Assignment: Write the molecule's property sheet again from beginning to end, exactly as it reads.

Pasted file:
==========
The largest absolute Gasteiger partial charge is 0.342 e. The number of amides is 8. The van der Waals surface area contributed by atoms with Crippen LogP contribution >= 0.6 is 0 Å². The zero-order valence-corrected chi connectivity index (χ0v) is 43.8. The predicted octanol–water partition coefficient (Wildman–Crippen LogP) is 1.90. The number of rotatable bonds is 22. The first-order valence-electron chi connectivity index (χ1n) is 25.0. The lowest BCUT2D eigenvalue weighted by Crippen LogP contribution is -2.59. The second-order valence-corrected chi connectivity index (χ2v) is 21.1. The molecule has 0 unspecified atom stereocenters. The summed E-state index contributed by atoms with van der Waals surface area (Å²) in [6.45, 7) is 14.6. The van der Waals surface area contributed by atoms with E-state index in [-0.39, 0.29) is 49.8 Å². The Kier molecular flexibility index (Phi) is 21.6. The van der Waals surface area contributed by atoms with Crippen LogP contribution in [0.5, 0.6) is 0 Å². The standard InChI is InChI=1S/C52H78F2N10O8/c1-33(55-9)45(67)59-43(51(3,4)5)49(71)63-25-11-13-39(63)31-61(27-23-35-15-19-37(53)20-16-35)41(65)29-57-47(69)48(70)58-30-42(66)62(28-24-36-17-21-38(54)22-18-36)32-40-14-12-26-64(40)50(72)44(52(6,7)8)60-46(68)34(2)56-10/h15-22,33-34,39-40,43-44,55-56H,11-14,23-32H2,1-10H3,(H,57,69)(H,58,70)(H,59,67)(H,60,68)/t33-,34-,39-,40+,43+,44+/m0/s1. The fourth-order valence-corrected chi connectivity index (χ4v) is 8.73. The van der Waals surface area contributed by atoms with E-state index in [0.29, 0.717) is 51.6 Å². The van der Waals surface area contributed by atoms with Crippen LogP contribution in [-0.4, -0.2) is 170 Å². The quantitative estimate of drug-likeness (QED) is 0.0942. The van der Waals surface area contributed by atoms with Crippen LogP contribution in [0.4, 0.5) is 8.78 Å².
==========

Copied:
The largest absolute Gasteiger partial charge is 0.342 e. The number of amides is 8. The van der Waals surface area contributed by atoms with Crippen LogP contribution >= 0.6 is 0 Å². The zero-order valence-corrected chi connectivity index (χ0v) is 43.8. The predicted octanol–water partition coefficient (Wildman–Crippen LogP) is 1.90. The number of rotatable bonds is 22. The first-order valence-electron chi connectivity index (χ1n) is 25.0. The lowest BCUT2D eigenvalue weighted by Crippen LogP contribution is -2.59. The second-order valence-corrected chi connectivity index (χ2v) is 21.1. The molecule has 0 unspecified atom stereocenters. The summed E-state index contributed by atoms with van der Waals surface area (Å²) in [6.45, 7) is 14.6. The van der Waals surface area contributed by atoms with E-state index in [-0.39, 0.29) is 49.8 Å². The Kier molecular flexibility index (Phi) is 21.6. The van der Waals surface area contributed by atoms with Crippen LogP contribution in [0.5, 0.6) is 0 Å². The standard InChI is InChI=1S/C52H78F2N10O8/c1-33(55-9)45(67)59-43(51(3,4)5)49(71)63-25-11-13-39(63)31-61(27-23-35-15-19-37(53)20-16-35)41(65)29-57-47(69)48(70)58-30-42(66)62(28-24-36-17-21-38(54)22-18-36)32-40-14-12-26-64(40)50(72)44(52(6,7)8)60-46(68)34(2)56-10/h15-22,33-34,39-40,43-44,55-56H,11-14,23-32H2,1-10H3,(H,57,69)(H,58,70)(H,59,67)(H,60,68)/t33-,34-,39-,40+,43+,44+/m0/s1. The fourth-order valence-corrected chi connectivity index (χ4v) is 8.73. The van der Waals surface area contributed by atoms with E-state index in [0.29, 0.717) is 51.6 Å². The van der Waals surface area contributed by atoms with Crippen LogP contribution in [-0.4, -0.2) is 170 Å². The quantitative estimate of drug-likeness (QED) is 0.0942. The van der Waals surface area contributed by atoms with Crippen LogP contribution in [0.4, 0.5) is 8.78 Å².